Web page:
Why did you choose to live in a gated community?
So there’s two safety aspects. There’s general safety and there’s child safety.
I don’t think Uruguay is an unsafe country generally. It is safer than pretty much anywhere else that I’ve lived but some of my neighbours have more concerns of personal safety. These are neighbourhoods where people are buying that kind of safety.
I don’t think there has ever been a theft here. I wouldn’t worry if I forgot to lock my door. I certainly never lock the car.
The communities have safety barriers at the entrance, which I’m not necessarily a fan of. I don’t think it’s ideal for society to have barriers between us.
For me and us personally, it’s more about our kids—they can go out the front door and I don’t need to think where they’ve gone. The cars here will see kids and drive slowly. Most people have kids of their own. So in a whole neighbourhood of 280 houses I know my kids are safe—if something happens, someone will give me a call and it won’t be serious. It’s very liberating to have a five or six year old girl or boy walk out the door and not worry about them.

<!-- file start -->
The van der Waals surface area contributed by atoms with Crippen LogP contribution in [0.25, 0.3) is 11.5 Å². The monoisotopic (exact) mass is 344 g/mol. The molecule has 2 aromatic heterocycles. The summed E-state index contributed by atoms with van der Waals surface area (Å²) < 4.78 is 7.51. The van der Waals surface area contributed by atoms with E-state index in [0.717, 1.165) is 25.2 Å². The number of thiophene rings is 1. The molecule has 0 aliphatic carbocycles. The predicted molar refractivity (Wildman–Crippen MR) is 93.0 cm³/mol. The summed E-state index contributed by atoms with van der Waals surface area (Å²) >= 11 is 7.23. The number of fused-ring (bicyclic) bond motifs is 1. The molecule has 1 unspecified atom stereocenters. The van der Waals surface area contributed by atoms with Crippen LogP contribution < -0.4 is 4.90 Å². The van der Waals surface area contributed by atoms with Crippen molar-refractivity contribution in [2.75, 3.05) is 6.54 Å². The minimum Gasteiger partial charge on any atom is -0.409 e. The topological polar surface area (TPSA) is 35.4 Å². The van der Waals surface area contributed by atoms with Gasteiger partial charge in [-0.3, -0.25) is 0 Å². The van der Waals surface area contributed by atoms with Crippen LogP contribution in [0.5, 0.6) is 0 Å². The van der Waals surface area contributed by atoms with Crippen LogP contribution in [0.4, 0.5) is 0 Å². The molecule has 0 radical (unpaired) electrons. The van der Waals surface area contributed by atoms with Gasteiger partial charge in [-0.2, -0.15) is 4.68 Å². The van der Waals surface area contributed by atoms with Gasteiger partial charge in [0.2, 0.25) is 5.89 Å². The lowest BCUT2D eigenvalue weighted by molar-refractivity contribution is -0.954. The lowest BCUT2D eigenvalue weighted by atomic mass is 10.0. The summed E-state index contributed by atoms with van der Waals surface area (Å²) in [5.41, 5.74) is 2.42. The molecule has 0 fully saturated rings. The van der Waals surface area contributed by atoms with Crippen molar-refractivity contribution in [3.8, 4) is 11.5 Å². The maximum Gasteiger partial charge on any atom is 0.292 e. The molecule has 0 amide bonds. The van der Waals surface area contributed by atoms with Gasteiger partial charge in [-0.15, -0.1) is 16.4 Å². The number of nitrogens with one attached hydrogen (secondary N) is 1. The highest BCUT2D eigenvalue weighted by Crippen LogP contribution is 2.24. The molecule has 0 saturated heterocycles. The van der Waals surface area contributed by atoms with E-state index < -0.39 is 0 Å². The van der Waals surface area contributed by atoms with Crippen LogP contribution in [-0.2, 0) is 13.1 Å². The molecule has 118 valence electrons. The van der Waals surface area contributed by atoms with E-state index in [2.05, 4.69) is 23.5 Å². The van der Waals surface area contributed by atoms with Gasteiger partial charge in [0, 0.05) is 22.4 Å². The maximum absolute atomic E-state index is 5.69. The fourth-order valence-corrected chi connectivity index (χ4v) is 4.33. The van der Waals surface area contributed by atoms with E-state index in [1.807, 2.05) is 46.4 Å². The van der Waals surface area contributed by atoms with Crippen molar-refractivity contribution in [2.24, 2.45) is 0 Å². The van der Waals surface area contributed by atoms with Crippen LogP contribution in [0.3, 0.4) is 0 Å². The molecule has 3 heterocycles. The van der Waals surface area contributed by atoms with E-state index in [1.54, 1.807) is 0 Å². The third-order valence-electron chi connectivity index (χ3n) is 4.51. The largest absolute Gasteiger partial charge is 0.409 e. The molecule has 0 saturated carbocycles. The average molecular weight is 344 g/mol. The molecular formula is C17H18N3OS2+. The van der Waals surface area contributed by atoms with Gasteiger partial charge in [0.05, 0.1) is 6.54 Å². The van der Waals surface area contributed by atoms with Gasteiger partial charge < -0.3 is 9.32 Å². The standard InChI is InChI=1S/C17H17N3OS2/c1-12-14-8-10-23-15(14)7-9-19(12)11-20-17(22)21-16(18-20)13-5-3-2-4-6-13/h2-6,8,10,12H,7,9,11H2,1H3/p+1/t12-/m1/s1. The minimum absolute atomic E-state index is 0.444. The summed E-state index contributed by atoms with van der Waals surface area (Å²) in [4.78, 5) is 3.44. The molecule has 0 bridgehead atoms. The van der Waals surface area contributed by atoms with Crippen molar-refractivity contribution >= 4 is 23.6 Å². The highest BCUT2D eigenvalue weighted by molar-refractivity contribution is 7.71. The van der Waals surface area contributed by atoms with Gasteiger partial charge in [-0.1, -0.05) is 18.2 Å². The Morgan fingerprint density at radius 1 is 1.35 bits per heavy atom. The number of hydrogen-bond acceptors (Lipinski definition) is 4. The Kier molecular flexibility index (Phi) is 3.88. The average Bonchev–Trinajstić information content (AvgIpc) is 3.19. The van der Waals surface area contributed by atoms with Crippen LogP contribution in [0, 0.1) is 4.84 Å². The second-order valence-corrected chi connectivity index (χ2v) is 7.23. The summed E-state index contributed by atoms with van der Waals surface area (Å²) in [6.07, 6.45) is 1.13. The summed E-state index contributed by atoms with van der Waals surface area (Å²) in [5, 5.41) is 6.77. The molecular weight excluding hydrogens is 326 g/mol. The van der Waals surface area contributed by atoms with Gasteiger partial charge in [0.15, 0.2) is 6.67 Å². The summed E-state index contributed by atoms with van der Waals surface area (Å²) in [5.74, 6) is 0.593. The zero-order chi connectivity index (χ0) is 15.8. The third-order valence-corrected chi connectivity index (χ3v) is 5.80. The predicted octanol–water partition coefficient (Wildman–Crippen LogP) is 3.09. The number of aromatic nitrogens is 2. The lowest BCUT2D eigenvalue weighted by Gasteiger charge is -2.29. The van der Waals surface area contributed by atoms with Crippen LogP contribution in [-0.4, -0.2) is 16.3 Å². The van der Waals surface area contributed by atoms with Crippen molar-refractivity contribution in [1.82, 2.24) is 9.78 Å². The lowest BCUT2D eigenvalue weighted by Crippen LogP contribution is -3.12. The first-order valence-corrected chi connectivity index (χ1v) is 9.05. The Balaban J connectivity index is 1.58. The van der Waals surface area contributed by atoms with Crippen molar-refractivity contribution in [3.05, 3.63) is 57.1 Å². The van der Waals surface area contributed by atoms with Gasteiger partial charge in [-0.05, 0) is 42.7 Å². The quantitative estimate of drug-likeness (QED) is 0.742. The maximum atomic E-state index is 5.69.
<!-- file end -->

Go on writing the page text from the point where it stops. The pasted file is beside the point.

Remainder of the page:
Raising children in Uruguay
Could you take me through a typical week for your children?
So my children go to school a couple miles away. There are two or three bilingual schools within two or three kilometres. If you go a little bit further, there’s the German school, which is near the airport. And if you go slightly further to the edge of Montevideo, there’s quite a few more schools that are bilingual or high quality private schools. There are public school options in the area. We’ve chosen the primary school that’s nearest because we like what they offer. There are quite a lot of families whose children attend those two or three schools and so you can share the school-run. As you have got to go drive, it’s nice to share that load. It also builds relationships with people.